Tags: ECONOMY | EMPIRE STATE MANUFACTURING INDEX | NEW YORK

N.Y. Manufacturing Index Drops Less Than Expected

Monday, 15 Mar 2010 09:52 AM

A gauge of manufacturing in New York state fell by less than forecast in March as employment in the sector rose to its highest since October 2007, the New York Federal Reserve said in a report on Monday.

At the same time, U.S. industrial output edged up 0.1 percent in February as expected, likely restrained by severe winter storms that hit parts of the country while foreign investors overall were net sellers of US securities.

The New York Fed's "Empire State" general business conditions index dropped to 22.86 this month from 24.91 in February.

Economists polled by Reuters had expected a reading of 22.00 for March.

U.S. industrial output edged up 0.1 percent in February as expected, likely restrained by severe winter storms that hit parts of the country, the Federal Reserve said.

Economists polled by Reuters had expected a 0.1 percent gain after an unrevised 0.9 percent increase in January.

Compared to the same period a year earlier, industrial production rose 1.7 percent.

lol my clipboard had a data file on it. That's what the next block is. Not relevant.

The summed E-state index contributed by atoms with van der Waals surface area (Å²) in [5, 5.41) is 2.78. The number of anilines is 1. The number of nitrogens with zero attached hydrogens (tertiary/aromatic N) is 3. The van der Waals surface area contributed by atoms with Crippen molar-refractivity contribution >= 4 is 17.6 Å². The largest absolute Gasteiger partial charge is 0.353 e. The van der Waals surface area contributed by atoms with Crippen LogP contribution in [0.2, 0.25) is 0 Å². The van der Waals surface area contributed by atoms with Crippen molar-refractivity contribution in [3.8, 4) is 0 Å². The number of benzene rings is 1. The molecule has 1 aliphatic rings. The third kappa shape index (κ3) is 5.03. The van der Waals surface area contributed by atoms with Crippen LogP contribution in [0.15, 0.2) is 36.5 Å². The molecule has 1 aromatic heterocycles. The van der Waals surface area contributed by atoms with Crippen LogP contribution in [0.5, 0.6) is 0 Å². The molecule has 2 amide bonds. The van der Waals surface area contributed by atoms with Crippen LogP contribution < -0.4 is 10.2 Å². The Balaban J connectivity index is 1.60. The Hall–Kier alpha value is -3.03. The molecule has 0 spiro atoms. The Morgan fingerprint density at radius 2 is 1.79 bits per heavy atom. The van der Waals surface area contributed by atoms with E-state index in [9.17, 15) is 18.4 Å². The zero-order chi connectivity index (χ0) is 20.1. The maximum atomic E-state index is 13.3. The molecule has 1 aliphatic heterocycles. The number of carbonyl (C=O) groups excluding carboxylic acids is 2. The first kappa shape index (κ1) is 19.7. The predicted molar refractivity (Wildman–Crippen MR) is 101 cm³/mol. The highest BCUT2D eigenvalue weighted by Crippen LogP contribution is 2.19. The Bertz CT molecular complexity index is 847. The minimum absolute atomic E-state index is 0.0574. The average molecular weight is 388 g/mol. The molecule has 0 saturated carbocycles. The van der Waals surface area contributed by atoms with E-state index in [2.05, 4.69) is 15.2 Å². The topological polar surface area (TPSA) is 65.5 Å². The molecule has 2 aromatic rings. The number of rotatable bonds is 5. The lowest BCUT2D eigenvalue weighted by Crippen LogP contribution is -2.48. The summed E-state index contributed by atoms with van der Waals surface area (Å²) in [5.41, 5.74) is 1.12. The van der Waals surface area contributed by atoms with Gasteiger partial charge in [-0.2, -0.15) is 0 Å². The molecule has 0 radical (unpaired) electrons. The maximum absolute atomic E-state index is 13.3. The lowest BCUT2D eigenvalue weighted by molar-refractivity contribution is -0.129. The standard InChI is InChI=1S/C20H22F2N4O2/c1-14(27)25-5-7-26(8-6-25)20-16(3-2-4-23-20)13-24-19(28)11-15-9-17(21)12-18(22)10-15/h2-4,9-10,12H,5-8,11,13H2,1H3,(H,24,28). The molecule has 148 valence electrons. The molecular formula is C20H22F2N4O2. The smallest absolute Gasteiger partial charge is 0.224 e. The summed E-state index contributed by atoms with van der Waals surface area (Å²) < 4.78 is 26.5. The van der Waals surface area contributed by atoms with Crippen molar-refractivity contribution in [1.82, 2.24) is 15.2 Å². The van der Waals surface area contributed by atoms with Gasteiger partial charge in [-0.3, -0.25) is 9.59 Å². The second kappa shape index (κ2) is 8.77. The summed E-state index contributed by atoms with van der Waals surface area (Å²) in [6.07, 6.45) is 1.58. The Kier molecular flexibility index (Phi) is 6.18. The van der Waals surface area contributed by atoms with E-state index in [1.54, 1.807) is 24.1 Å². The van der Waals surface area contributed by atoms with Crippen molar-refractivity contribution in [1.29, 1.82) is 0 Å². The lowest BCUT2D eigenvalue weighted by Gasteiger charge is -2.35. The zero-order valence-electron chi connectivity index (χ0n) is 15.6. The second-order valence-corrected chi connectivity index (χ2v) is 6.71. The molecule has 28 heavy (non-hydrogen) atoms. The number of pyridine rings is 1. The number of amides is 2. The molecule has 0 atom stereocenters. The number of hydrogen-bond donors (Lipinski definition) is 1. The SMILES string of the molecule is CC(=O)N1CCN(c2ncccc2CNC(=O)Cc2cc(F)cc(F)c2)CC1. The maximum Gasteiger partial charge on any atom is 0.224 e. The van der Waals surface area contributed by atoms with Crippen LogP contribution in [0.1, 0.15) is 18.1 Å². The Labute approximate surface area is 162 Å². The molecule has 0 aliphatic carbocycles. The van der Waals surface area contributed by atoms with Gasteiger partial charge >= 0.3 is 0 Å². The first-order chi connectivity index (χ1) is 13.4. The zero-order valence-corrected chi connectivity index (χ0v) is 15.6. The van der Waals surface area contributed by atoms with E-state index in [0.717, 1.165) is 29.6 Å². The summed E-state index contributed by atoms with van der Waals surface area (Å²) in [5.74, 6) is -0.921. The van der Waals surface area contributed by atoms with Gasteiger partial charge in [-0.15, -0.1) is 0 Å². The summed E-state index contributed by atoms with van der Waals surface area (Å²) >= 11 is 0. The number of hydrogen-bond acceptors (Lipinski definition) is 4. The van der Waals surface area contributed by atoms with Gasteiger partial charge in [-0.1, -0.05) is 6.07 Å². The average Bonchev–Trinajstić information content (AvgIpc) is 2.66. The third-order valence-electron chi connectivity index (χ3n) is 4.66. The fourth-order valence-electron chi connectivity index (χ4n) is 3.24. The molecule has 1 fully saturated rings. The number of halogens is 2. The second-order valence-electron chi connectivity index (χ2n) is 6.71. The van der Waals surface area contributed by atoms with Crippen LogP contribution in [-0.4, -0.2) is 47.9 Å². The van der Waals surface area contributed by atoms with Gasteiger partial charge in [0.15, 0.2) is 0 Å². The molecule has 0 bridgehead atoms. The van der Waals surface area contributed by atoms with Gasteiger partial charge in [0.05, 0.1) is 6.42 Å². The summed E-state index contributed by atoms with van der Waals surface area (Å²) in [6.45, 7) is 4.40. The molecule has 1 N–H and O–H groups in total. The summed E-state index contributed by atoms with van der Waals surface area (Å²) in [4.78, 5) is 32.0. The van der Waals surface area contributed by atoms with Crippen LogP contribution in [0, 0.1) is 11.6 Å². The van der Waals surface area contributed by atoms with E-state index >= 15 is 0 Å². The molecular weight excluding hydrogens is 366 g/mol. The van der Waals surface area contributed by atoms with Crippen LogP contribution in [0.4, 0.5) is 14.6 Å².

Manufacturing dipped 0.2 percent last month after growing a revised 0.9 percent in January, previously reported as a 1.0 percent advance. Mining increased 2.0 percent, adding to the 1.1 percent rise in January.

Utilities gained 0.5 percent in February after a 0.6 percent rise the prior month.

Consumer goods production fell 0.4 percent, while business equipment output increased 0.4 percent last month. Materials advanced 0.3 percent in February.

Capacity utilization, a measure of slack in the economy, inched up to 72.7 percent, the highest since December 2008, from 72.5 percent in January. That was still 7.9 percentage points below the average from 1972 to 2009, the Fed said.

In other economic news, foreign investors sold a net $33.4 billion of all U.S. securities in January but remained net buyers of U.S. Treasury debt, the Treasury Department said.

January's overall outflow, which includes short-term securities such as Treasury bills, reverses a net inflow of $53.6 billion recorded in December.

Official buyers sold a record net $34.1 billion, the most since they sold $26.3 billion in September 1998, according to Treasury data.

Long-term securities saw a net inflow of $19.1 billion, though that was below December's $63.3 billion net inflow.

Overseas investors were net buyers of Treasurys to the tune of $61.4 billion, down from $69.9 billion in December.

© 2017 Thomson/Reuters. All rights reserved.

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A gauge of manufacturing in New York state fell by less than forecast in March as employment in the sector rose to its highest since October 2007, the New York Federal Reserve said in a report on Monday. At the same time, U.S. industrial output edged up 0.1 percent in...
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